Thousands of demonstrators are taking to Philadelphia's sweltering streets, cheering, chanting and beating drums in the first major protests ahead of the Democratic National Convention, as the city wilts during a heatwave.
Throngs of Bernie Sanders supporters marched down a main thoroughfare to show their support of him and disdain for Hillary Clinton ahead of the convention which starts tomorrow.
Chanting "Hell No, DNC, we won't vote for Hillary" and "This is what democracy looks like," the marchers headed from City Hall down Broad St, the main north-south artery that leads from the city centre to the convention site about 6.5km away.
Many carried Sanders signs, and a huge Bernie Sanders puppet was also a part of the festivities.
Police officers rode bicycles along each side of the march and the thousands of protesters cooled off in city fire hydrants that were opened along the road.
The heatwave that descended on the city was showing no mercy, with temperatures reaching the high 30s and the city under an "excessive heat" warning by the National Weather Service.
It's expected to peak tomorrow, with temperatures possibly hitting 37 C.
Thousands of clean energy activists jammed a downtown street in their 1.5km-long march from City Hall to Independence Mall, near the Liberty Bell.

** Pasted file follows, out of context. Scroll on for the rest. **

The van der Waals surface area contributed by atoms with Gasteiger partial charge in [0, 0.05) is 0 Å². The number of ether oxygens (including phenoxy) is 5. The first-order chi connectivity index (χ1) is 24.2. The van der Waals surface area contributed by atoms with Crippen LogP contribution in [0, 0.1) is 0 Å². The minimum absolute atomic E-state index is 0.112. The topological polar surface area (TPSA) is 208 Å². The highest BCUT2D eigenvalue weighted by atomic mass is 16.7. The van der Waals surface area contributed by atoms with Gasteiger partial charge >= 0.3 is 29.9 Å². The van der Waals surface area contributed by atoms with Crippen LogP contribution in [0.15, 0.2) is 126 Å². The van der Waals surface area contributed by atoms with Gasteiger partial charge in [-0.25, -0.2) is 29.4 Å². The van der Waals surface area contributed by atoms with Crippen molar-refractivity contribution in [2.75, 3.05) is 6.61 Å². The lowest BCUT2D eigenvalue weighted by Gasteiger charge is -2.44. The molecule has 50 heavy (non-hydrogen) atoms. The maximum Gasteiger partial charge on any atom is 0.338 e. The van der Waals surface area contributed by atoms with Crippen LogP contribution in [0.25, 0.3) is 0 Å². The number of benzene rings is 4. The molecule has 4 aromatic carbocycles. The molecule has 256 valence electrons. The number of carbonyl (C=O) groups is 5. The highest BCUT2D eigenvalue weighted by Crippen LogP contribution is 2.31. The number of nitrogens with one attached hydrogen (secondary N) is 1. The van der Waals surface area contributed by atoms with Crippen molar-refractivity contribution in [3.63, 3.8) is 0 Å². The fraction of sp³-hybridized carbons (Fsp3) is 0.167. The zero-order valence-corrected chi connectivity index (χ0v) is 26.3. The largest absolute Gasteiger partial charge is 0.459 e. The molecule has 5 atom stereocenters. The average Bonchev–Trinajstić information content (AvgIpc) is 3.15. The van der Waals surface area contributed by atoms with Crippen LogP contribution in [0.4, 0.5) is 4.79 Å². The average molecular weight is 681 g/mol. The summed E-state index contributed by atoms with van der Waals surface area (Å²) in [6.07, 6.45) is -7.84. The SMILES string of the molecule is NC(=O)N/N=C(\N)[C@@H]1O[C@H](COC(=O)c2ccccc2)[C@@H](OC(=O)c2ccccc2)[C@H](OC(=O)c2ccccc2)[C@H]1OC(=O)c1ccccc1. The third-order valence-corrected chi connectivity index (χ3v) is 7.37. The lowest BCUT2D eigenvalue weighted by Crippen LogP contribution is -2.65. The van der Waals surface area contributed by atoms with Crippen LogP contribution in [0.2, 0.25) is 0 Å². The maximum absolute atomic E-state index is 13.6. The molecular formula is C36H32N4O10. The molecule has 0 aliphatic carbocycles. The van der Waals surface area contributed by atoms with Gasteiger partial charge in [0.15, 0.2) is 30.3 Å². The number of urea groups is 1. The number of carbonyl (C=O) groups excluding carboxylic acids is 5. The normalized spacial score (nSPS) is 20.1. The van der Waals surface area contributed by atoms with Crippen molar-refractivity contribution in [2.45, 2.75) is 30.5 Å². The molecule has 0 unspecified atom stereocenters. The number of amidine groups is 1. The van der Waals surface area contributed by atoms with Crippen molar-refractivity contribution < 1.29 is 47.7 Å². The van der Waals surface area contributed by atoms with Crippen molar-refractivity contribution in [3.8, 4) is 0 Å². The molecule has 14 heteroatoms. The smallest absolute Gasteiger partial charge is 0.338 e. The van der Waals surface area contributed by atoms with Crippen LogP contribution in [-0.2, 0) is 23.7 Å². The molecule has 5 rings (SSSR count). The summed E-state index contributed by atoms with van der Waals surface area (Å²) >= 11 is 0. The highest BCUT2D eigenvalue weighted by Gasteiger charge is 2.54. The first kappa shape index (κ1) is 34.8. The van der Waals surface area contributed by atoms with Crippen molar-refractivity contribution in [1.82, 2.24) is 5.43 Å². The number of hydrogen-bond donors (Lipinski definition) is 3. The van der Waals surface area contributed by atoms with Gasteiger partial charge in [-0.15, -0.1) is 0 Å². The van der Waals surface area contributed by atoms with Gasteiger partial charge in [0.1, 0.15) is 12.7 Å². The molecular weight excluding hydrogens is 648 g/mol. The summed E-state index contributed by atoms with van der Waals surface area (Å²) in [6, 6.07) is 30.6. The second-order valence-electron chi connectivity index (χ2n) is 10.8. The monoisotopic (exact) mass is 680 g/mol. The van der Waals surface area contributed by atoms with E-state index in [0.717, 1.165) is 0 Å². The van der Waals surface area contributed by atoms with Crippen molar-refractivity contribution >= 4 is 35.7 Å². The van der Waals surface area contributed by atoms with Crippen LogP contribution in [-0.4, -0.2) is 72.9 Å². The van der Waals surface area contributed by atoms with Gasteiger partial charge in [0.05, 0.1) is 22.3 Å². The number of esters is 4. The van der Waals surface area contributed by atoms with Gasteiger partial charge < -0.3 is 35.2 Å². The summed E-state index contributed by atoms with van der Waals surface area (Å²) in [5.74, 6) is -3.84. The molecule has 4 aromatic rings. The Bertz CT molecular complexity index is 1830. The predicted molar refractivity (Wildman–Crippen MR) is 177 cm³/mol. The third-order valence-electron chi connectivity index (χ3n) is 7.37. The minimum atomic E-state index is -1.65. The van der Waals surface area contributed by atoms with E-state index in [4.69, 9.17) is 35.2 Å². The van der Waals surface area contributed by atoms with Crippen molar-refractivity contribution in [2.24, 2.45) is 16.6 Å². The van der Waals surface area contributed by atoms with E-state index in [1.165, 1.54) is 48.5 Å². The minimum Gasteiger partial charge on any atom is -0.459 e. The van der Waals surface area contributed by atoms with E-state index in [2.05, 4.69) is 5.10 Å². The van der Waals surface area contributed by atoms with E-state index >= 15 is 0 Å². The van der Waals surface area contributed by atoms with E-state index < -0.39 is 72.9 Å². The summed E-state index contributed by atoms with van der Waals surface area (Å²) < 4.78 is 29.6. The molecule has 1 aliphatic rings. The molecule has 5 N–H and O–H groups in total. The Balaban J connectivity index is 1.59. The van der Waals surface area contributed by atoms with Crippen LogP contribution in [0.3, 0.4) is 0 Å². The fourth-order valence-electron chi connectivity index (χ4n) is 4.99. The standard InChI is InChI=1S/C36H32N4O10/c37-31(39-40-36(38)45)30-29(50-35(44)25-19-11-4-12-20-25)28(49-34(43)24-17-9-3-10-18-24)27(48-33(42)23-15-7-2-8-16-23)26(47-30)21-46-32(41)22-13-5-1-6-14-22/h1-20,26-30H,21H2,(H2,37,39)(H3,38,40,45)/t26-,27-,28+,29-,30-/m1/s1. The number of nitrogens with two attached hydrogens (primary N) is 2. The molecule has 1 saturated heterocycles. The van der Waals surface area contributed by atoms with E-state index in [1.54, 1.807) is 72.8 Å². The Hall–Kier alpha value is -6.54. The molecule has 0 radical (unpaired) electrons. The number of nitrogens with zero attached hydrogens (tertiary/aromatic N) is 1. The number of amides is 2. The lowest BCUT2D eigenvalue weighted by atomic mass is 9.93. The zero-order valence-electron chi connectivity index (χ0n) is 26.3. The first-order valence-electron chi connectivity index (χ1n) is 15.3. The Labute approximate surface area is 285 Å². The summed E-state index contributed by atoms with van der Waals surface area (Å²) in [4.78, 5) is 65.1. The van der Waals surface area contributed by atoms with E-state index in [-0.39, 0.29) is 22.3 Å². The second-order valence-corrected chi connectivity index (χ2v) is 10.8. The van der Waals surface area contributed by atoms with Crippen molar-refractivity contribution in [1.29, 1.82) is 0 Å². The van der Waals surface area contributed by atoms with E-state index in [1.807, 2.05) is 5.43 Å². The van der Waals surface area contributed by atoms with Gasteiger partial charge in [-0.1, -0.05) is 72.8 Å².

They held anti-fracking and anti-pipeline signs, some with illustrations like a train surrounded by a fireball and the words "No Exploding Trains".
Others held "Bernie or Bust" signs.
Sam Miller, 82, travelled from Erie, Pennsylvania, to join the march that stretched several blocks and across a wide street as temperatures in the city soared into the mid-90s.
He said he was inspired because "fracking is invading Mother Earth".
Like in Cleveland, police were using bicycles as barricades along the streets, and volunteers were handing out water to marchers. Shoppers came out of stores to watch the march like a parade.
Chants of "Bernie! Bernie!" were met by counter echoes of "Hillary! Hillary!"
Crowds braving the weather could take advantage of "misting tents" and free water, compliments of the city.
Some of the largest protests and demonstrations start about 6.4km north of the arena where the convention is being held. In Cleveland last week, most protests during the Republican National Convention were concentrated in a tight, 4.4 sq km zone downtown.
A heavy police presence and fewer than expected protesters helped keep the calm. There were only about two dozen arrests and no significant injuries.